Octratrack vs Ableton Live question


#1

So be honest, can you accomplish most of what the Octratrack can do , much faster, if you did it in Ableton Live? I totally get the appeal of working outside a DAW/computer and doing stuff live . But I would like to know, given you’re ok with using a mouse for now, how does Octratrack’s workflow stack up to Live’s in terms of efficiency and speed? And what can it do that Live can’t?


#2

To answer that depends on ones mindset I suppose. On one hand it doesnt fare well at all. On the other, it’s not a fair comparison and, once up to speed, the OT can take you places that would take a little longer to reach in Ableton.

Getting down to brass tacks, probably very little with a chunk of fannying about within Live. But, when it comes to immediate sample mangling there isn’t much out there in the software world in general that can do the things the OT can do. With at least 3 LFO’s to use, the p-locks & sequencer, application of recorder buffers, etc, etc it’s this sort of stuff it excels at.

Ableton is my comfort zone. If I’m looking ot build a regular tune in line with the stuff I listen to then I currently wouldn’t go near the OT. But, the OT fascinates. It takes material places you would never have considered. Genuinely unlocks doors a lot of the time.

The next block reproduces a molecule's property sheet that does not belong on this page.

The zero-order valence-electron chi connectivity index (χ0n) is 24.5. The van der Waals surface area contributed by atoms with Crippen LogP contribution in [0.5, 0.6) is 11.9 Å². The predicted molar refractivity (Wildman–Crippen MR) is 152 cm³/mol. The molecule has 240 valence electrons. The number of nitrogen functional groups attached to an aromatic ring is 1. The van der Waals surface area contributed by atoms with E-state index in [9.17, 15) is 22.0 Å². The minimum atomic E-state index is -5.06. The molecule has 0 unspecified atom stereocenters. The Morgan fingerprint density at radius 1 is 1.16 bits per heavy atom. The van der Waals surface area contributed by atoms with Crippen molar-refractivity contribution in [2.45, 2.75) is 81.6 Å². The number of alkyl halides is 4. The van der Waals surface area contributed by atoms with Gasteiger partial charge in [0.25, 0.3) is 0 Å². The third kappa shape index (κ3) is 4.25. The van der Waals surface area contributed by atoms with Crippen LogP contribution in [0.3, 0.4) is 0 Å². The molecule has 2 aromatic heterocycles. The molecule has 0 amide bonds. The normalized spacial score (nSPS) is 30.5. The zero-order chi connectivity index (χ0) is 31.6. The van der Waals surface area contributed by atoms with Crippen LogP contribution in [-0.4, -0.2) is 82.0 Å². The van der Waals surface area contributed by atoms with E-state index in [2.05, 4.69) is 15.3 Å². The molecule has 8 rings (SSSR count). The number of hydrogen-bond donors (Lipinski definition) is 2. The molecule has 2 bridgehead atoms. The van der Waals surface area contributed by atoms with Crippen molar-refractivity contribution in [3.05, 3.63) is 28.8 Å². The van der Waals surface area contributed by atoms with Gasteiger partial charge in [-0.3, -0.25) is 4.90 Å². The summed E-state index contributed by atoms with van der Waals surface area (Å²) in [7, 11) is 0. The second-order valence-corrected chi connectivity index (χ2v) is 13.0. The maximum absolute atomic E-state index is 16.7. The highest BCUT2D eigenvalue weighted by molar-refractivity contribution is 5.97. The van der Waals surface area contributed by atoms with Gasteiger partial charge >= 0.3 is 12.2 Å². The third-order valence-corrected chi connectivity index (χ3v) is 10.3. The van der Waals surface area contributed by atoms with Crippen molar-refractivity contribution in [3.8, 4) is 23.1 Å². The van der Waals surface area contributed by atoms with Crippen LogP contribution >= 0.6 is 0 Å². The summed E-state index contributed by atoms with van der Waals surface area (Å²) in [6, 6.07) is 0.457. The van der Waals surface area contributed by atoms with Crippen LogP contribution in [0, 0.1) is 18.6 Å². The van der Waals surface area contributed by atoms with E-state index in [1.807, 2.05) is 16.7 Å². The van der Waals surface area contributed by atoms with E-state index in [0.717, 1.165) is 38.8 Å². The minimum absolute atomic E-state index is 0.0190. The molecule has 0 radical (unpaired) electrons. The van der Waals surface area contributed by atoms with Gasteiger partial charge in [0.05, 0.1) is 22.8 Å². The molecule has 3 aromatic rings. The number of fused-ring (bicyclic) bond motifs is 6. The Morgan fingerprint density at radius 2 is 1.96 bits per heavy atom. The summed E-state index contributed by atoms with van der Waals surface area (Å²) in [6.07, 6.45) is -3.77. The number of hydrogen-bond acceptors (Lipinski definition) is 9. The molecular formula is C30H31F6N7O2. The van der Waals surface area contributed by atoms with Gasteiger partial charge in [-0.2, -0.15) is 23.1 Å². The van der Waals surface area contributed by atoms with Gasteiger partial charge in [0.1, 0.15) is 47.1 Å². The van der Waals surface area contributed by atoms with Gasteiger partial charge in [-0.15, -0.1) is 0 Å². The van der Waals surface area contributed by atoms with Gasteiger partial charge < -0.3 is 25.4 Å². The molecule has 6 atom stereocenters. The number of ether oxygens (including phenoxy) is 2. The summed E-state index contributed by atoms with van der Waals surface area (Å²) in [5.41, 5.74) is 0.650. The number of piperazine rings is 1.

#3

The OT is a good sketch pad for generating ideas, but the power of Ableton or another daw is required to compose complete tracks


#4

Thanks for that remark. That leaves me the option to get the Octatrack MKI next year, in my case the MKII would be over the top price/expectation wise.


#5

The OT and Ableton are quite different eco-systems. There are some similarities, sure, but also many differences. Both compare badly.

For me the workflow on the OT is completely different compared to Ableton. The operation of all Elektron instruments using their sonic options together with the built-in sequencers is, after some training, much more like playing an instrument live. But if I’m using a DAW, I tend to construct clips, arrangements, tracks piece by piece. This said, I use both, but enjoy the different approaches to generate ideas and entire tracks … with different outcomes, of course.

With the integrated Ableton sound and midi tools and some plug-ins, it should be possible, to get very close to results, which could be generated by an OT sonically and track-wise. But if we watch how great artists like Project Dataline (aka Jenk) are performing on those Elektron machines in a live situation, I would say, not really possible with Ableton even combined with Push. Why …

The accessability of almost all parameters of a complex sound engine via p-locks is unrivaled, AFAIK. Just think about more then 200 parameters of the OT. Just move one of the encoders to change something, hold down one of the trig-keys in step-record mode and make a change. Without doing more, it’s accepted and stored directly to the track. Imagine doing this with a similar complex sound-plug-in or an instrument/effect rack in Ableton using so many different CC-parameters in a live situation. I would say … a nightmare :wink:

I would say:

  1. If your goal is something like creative creation of clips and launching or working in a MPC like style, Ableton with Push could be the solution.